I believe Cibane has made grave errors in his reasoning and I believe the South African civil society at large has also conveniently misidentified the problem, or merely artificially delved into the source of the problem. Unemployment, inequality and poverty are the conclusions of where the problem is emanating from. Allow me to identify the real source of the xenophobic violence: collectivism and entitlement. These are both encouraged by the State (which we know is the source of nearly all contemporary issues facing individuals in the socioeconomic world).
Indeed, both the African National Congress (ANC), our ruling party, and the Democratic Alliance (DA), the main opposition party, campaigned early last year before the March 2014 general elections, that either will “create” the most jobs. The South African political dynamic suffers from the same misconception that is found elsewhere in that the government believes it creates jobs, and that if unemployment lowers, the current incumbent is congratulated. When the fact that the market is the only job creator is emphasized, statists would attempt to rectify their point and say that the State is responsible for “creating an environment” where the market can create jobs. The recognition of property rights is perhaps the only good thing that the State can do in creating this environment, but we all know that this is never where it stops. Democracy unfortunately makes sure of that. Politicians have an interest in selling lies to the masses in effort to secure their own power. Looking at this from a utilitarian perspective, the only effective job creator is a free, relatively unregulated market. South African labor law and regulation is largely to blame for the tragically low levels of economic growth and employment in this country.
The first and short term solution to the xenophobic violence is to get rid of the
entitlement mentality. You, as a South African, are not entitled to a job. You are not entitled to a “minimum” or “living” wage. You are not entitled to be heard by your employers. You are born as an individual with certain inalienable rights which accrue to you, that to your person and to your justly acquired property. Neither of those includes employment. It is up to you to make yourself employable and sell your labor. And even if life throws you a lot of unfair hurdles, you remain entitled to exactly nothing. The employer, as the just owner of his wealth, may employ foreigners if he so wishes. It is only because you are covered by the State’s excessive labor law that he prefers not to hire you. The State has sprayed you with employment-repellant. Your quarrel does not lay with foreigners who do not have this awful “protection”; but with the State and its intervention in the default freedom of the economy.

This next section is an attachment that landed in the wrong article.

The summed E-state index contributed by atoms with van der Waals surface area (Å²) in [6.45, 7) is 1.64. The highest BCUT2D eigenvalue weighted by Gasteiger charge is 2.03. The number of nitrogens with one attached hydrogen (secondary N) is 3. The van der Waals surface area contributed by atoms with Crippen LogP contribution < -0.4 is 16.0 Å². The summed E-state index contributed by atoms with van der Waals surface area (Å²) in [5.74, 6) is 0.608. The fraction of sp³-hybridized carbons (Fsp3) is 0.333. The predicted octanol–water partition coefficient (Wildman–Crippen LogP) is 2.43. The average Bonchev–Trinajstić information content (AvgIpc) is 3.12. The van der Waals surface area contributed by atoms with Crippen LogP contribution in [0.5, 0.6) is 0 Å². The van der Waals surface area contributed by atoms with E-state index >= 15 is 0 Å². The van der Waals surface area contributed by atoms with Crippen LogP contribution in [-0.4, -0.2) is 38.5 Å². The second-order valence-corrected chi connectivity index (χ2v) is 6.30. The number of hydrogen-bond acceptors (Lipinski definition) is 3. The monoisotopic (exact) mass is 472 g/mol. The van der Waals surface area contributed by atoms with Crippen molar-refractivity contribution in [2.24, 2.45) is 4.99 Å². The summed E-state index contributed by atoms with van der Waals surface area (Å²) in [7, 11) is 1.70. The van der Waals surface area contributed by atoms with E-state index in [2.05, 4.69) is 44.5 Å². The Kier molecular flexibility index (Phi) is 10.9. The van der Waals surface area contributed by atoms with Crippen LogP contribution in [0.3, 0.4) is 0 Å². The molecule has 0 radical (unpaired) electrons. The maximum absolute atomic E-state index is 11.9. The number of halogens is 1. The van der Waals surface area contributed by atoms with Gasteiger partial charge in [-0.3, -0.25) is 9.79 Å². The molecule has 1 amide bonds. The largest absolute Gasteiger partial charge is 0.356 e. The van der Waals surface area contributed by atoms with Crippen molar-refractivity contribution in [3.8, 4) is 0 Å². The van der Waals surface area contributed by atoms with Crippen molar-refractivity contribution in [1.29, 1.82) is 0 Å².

The longer term solution is the destruction of collectivism. Collectivism in this case is where foreigners, legal and illegal, are having their skill, merit, diligence, circumstances and experience disregarded. The only thing that matters in the collectivist mindset is whatever characteristic has been conveniently chosen: the fact that they are not South African citizens (or perhaps they are? They simply don’t look or sound South African). What South Africa lacks is a fundamental culture of individuality. This is not only true in our conduct toward foreigners but in our conduct toward each other. We cannot do this if we do not start accepting responsibility on an individual basis and rejecting the idea that the force of the State can be utilized to implement our subjective opinions and desires.
It may have been more fitting to title this article “where are the individualists?”, but I preferred to use it to send a message: we are the Individualists. The South African student movement for liberty is at least 200% larger than it was less than a year ago, with two African Students For Liberty branches having been established in the past month alone at the University of Cape Town and the University of Pretoria respectively. The global libertarian and individualist movement is also, on the back of globalization, riding closer to our borders, with a new ASFL branch in Zambia and our very first regional conference in Malawi. Collectivism has had its time throughout the world, and has had an uninterrupted stay in Africa. Its demise is inevitable. How soon this happens is however up to us.
This piece was initially published on the Students for Liberty website. Re-published here with permission
Continue reading this series:
Xenophobia in South Africa and Nigeria – by Omano Edigheji, PhD